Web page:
With wheat harvest successfully underway, farmers are admitting their yields are good but don’t want to be the first ones to brag or jinx themselves said K-State agriculture extension agent Greg McClure.
This year’s wheat harvest started a little sooner than predicted with farmers in the area taking advantage of the favorable weather as early as June 26. Although the June 27 storm postponed their harvest briefly, the heat made it possible to get back in the fields without too much time lost.
“They’re going really hard right now and will continue to as long as it dries up during the day and isn’t so hot that people are miserable,” McClure said.
So far McClure the average test weights are 60 pounds per bushel in the Manhattan area. Farmers have yields ranging from 40 to 80 bushels per acre, with a 60-bushel average, said Darin Marti, general manager of the Farmers Co-op Association in Manhattan, in a report from the Kansas Wheat Commission.
Test weights are lighter at the co-op’s Onaga and Alta Vista locations. More wheat was planted in the Alta Vista area last fall than usual, helping the elevator to take in nearly 400,000 bushels, which would be about double its annual total.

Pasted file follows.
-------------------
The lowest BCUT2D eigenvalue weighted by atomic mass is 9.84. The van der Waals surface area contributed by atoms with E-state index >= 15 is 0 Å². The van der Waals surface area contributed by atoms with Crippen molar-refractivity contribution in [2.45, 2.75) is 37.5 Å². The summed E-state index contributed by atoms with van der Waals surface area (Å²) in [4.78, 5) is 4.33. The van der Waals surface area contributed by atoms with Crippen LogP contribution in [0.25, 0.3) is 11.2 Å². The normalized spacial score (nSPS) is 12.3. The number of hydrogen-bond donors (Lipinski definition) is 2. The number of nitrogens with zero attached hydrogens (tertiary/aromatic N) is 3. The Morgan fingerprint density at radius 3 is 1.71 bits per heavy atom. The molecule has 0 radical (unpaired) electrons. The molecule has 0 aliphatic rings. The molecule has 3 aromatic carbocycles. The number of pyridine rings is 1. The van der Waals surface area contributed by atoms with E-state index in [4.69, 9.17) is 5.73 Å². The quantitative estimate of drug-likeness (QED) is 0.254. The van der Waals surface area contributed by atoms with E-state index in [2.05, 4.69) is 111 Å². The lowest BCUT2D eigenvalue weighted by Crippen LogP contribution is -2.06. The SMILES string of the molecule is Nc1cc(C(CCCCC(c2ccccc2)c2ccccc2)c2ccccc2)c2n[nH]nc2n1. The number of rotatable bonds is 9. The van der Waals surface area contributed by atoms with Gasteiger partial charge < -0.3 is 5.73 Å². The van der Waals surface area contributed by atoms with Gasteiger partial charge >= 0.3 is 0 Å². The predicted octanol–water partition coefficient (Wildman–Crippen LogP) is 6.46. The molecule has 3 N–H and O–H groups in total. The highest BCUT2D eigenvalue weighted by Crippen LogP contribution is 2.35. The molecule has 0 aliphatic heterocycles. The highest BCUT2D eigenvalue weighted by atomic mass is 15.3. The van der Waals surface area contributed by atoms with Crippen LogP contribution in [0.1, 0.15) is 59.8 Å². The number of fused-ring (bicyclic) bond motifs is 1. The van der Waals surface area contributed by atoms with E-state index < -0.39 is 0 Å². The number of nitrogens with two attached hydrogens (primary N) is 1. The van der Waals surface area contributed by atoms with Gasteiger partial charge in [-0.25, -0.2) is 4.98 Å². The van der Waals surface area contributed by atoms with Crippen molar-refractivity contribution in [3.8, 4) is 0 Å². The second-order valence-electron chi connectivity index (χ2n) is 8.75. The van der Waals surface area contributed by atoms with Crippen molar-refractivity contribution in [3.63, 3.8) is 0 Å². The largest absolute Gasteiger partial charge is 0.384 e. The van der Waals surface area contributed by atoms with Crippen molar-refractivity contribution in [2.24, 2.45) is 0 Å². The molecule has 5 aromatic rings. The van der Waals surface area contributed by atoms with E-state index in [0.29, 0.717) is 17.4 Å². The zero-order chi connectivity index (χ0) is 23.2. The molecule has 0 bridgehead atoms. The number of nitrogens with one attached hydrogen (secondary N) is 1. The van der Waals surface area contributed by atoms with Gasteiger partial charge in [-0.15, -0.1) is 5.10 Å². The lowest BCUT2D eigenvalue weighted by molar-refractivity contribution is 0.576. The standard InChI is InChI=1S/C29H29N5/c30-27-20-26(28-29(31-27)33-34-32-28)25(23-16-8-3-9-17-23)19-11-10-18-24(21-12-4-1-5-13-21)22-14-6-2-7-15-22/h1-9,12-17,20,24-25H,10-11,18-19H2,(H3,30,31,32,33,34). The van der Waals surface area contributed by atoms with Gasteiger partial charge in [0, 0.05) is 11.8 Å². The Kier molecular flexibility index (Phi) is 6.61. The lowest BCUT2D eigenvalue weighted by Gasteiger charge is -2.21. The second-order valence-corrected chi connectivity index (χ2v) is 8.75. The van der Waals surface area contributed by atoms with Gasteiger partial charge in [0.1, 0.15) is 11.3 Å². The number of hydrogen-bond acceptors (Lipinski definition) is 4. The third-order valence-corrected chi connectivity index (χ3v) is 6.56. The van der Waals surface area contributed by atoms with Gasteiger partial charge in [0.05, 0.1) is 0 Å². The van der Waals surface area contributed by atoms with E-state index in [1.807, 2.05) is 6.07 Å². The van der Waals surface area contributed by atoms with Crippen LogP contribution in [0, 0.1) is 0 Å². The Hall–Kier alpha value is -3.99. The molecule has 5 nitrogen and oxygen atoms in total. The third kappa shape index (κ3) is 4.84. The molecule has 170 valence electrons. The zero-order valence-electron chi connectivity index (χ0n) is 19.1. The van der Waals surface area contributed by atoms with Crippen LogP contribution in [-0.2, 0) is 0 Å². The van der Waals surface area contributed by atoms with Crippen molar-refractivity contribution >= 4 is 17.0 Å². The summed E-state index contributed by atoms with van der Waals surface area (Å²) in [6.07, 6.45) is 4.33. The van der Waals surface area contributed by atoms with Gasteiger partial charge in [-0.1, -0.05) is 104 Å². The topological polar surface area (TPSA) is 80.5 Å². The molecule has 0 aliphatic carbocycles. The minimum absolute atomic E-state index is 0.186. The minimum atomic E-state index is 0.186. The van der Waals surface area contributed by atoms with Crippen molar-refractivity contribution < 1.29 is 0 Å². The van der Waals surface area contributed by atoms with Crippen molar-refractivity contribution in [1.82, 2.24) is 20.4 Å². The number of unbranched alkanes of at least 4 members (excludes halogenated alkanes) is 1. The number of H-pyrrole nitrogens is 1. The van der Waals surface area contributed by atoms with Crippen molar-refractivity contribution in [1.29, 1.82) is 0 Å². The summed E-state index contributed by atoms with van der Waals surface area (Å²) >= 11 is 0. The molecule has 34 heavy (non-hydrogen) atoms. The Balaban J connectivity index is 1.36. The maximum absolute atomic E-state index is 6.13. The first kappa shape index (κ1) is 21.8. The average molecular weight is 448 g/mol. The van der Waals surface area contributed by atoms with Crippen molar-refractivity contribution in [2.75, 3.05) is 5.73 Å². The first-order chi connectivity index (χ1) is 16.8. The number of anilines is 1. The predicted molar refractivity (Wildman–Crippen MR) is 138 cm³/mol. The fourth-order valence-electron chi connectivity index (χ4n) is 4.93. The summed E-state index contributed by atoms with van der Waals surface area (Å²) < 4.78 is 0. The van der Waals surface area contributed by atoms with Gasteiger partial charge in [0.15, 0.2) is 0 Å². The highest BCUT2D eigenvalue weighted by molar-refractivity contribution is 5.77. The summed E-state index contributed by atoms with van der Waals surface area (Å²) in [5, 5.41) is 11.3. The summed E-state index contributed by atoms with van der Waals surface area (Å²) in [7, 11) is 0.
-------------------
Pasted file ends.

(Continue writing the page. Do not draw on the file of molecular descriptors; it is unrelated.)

“Lines have been long” at the grain elevators, McClure said. “When I ask what the yields are [people] say, ‘good,’ not wanting to be the first one to say how good. It is an indication that they’re getting really good yields, because they don’t want to be the first one to give a number.”
Considering that farmers are only mid-way through harvest, this could be a very profitable year compared with recent years.
“By the end of this week or early next week they should be done; those without a lot of acres may be done early,” McClure said. “Even those with many acres may finish ahead of schedule; the equipment is much bigger now.”